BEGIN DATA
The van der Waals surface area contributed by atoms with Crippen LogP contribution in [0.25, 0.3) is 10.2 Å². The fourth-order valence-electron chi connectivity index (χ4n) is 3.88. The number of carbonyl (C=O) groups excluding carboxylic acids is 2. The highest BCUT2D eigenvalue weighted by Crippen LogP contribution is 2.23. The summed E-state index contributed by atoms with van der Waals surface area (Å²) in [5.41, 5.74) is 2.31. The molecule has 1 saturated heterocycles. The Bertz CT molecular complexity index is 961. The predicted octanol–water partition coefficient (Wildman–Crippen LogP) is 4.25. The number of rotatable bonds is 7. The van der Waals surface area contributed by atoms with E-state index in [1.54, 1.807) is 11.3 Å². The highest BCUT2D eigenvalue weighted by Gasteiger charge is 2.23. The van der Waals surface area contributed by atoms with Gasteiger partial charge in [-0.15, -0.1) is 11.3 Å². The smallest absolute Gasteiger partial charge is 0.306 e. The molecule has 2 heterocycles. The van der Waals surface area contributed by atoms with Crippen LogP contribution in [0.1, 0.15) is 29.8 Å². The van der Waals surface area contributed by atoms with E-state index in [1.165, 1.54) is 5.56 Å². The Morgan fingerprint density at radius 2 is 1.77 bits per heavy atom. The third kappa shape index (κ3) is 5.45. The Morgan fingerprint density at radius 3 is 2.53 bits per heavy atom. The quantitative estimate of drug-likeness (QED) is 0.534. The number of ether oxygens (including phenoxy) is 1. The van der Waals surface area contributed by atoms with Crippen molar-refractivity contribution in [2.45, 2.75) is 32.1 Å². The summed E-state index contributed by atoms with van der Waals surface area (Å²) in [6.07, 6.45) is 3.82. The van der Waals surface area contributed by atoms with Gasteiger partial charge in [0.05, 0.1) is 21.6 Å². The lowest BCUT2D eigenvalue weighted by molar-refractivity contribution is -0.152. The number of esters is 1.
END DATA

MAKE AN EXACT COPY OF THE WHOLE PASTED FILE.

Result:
The van der Waals surface area contributed by atoms with Crippen LogP contribution in [0.25, 0.3) is 10.2 Å². The fourth-order valence-electron chi connectivity index (χ4n) is 3.88. The number of carbonyl (C=O) groups excluding carboxylic acids is 2. The highest BCUT2D eigenvalue weighted by Crippen LogP contribution is 2.23. The summed E-state index contributed by atoms with van der Waals surface area (Å²) in [5.41, 5.74) is 2.31. The molecule has 1 saturated heterocycles. The Bertz CT molecular complexity index is 961. The predicted octanol–water partition coefficient (Wildman–Crippen LogP) is 4.25. The number of rotatable bonds is 7. The van der Waals surface area contributed by atoms with E-state index in [1.54, 1.807) is 11.3 Å². The highest BCUT2D eigenvalue weighted by Gasteiger charge is 2.23. The van der Waals surface area contributed by atoms with Gasteiger partial charge in [-0.15, -0.1) is 11.3 Å². The smallest absolute Gasteiger partial charge is 0.306 e. The molecule has 2 heterocycles. The van der Waals surface area contributed by atoms with Crippen LogP contribution in [0.1, 0.15) is 29.8 Å². The van der Waals surface area contributed by atoms with E-state index in [1.165, 1.54) is 5.56 Å². The Morgan fingerprint density at radius 2 is 1.77 bits per heavy atom. The third kappa shape index (κ3) is 5.45. The Morgan fingerprint density at radius 3 is 2.53 bits per heavy atom. The quantitative estimate of drug-likeness (QED) is 0.534. The number of ether oxygens (including phenoxy) is 1. The van der Waals surface area contributed by atoms with Crippen molar-refractivity contribution in [2.45, 2.75) is 32.1 Å². The summed E-state index contributed by atoms with van der Waals surface area (Å²) in [6.07, 6.45) is 3.82. The van der Waals surface area contributed by atoms with Gasteiger partial charge in [0.05, 0.1) is 21.6 Å². The lowest BCUT2D eigenvalue weighted by molar-refractivity contribution is -0.152. The number of esters is 1.